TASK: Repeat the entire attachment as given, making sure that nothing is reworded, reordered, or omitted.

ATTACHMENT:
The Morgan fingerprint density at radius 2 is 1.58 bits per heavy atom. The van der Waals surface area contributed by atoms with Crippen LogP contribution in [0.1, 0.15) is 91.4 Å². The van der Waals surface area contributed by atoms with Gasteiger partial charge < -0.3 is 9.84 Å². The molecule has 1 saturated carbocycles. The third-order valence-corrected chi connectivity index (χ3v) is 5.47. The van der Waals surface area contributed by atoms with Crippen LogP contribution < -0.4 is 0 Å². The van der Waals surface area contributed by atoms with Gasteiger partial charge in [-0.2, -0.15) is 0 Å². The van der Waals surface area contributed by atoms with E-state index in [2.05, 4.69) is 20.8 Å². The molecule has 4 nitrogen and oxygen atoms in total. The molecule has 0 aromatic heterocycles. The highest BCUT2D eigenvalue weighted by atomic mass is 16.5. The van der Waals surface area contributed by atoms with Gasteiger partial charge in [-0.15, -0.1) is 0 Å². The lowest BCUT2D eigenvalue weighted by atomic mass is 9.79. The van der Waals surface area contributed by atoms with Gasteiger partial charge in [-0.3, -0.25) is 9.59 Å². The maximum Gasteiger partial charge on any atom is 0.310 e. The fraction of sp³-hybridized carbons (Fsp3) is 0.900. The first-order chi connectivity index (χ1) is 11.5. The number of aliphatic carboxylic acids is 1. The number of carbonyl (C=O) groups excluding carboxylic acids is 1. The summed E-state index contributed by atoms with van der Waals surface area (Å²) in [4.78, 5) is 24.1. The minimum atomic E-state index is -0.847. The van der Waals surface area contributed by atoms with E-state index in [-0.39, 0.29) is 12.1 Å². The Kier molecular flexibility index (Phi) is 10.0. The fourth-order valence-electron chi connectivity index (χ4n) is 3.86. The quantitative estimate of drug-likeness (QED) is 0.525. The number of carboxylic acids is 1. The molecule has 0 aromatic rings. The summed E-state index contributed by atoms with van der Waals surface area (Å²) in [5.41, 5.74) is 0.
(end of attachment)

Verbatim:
The Morgan fingerprint density at radius 2 is 1.58 bits per heavy atom. The van der Waals surface area contributed by atoms with Crippen LogP contribution in [0.1, 0.15) is 91.4 Å². The van der Waals surface area contributed by atoms with Gasteiger partial charge < -0.3 is 9.84 Å². The molecule has 1 saturated carbocycles. The third-order valence-corrected chi connectivity index (χ3v) is 5.47. The van der Waals surface area contributed by atoms with Crippen LogP contribution < -0.4 is 0 Å². The van der Waals surface area contributed by atoms with Gasteiger partial charge in [-0.2, -0.15) is 0 Å². The van der Waals surface area contributed by atoms with E-state index in [2.05, 4.69) is 20.8 Å². The molecule has 4 nitrogen and oxygen atoms in total. The molecule has 0 aromatic heterocycles. The highest BCUT2D eigenvalue weighted by atomic mass is 16.5. The van der Waals surface area contributed by atoms with Gasteiger partial charge in [-0.15, -0.1) is 0 Å². The lowest BCUT2D eigenvalue weighted by atomic mass is 9.79. The van der Waals surface area contributed by atoms with Gasteiger partial charge in [-0.3, -0.25) is 9.59 Å². The maximum Gasteiger partial charge on any atom is 0.310 e. The fraction of sp³-hybridized carbons (Fsp3) is 0.900. The first-order chi connectivity index (χ1) is 11.5. The number of aliphatic carboxylic acids is 1. The number of carbonyl (C=O) groups excluding carboxylic acids is 1. The summed E-state index contributed by atoms with van der Waals surface area (Å²) in [4.78, 5) is 24.1. The minimum atomic E-state index is -0.847. The van der Waals surface area contributed by atoms with E-state index in [-0.39, 0.29) is 12.1 Å². The Kier molecular flexibility index (Phi) is 10.0. The fourth-order valence-electron chi connectivity index (χ4n) is 3.86. The quantitative estimate of drug-likeness (QED) is 0.525. The number of carboxylic acids is 1. The molecule has 0 aromatic rings. The summed E-state index contributed by atoms with van der Waals surface area (Å²) in [5.41, 5.74) is 0.